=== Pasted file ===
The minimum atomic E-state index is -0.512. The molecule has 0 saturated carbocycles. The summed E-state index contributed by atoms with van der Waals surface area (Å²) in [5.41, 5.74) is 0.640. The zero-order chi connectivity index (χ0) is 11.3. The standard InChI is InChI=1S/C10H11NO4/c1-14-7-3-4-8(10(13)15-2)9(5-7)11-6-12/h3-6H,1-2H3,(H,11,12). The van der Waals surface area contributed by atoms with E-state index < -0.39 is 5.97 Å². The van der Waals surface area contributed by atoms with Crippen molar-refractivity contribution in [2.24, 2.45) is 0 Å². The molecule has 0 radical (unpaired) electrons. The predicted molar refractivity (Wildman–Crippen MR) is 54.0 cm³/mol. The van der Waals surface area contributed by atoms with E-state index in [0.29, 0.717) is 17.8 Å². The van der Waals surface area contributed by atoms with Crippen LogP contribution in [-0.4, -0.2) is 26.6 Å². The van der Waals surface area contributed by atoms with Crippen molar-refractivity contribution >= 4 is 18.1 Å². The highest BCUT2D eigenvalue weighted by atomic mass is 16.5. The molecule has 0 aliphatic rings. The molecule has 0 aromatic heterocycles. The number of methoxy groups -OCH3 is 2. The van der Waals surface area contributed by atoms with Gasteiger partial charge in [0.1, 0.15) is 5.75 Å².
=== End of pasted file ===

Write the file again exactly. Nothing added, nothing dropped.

The minimum atomic E-state index is -0.512. The molecule has 0 saturated carbocycles. The summed E-state index contributed by atoms with van der Waals surface area (Å²) in [5.41, 5.74) is 0.640. The zero-order chi connectivity index (χ0) is 11.3. The standard InChI is InChI=1S/C10H11NO4/c1-14-7-3-4-8(10(13)15-2)9(5-7)11-6-12/h3-6H,1-2H3,(H,11,12). The van der Waals surface area contributed by atoms with E-state index < -0.39 is 5.97 Å². The van der Waals surface area contributed by atoms with Crippen molar-refractivity contribution in [2.24, 2.45) is 0 Å². The molecule has 0 radical (unpaired) electrons. The predicted molar refractivity (Wildman–Crippen MR) is 54.0 cm³/mol. The van der Waals surface area contributed by atoms with E-state index in [0.29, 0.717) is 17.8 Å². The van der Waals surface area contributed by atoms with Crippen LogP contribution in [-0.4, -0.2) is 26.6 Å². The van der Waals surface area contributed by atoms with Crippen molar-refractivity contribution >= 4 is 18.1 Å². The highest BCUT2D eigenvalue weighted by atomic mass is 16.5. The molecule has 0 aliphatic rings. The molecule has 0 aromatic heterocycles. The number of methoxy groups -OCH3 is 2. The van der Waals surface area contributed by atoms with Gasteiger partial charge in [0.1, 0.15) is 5.75 Å².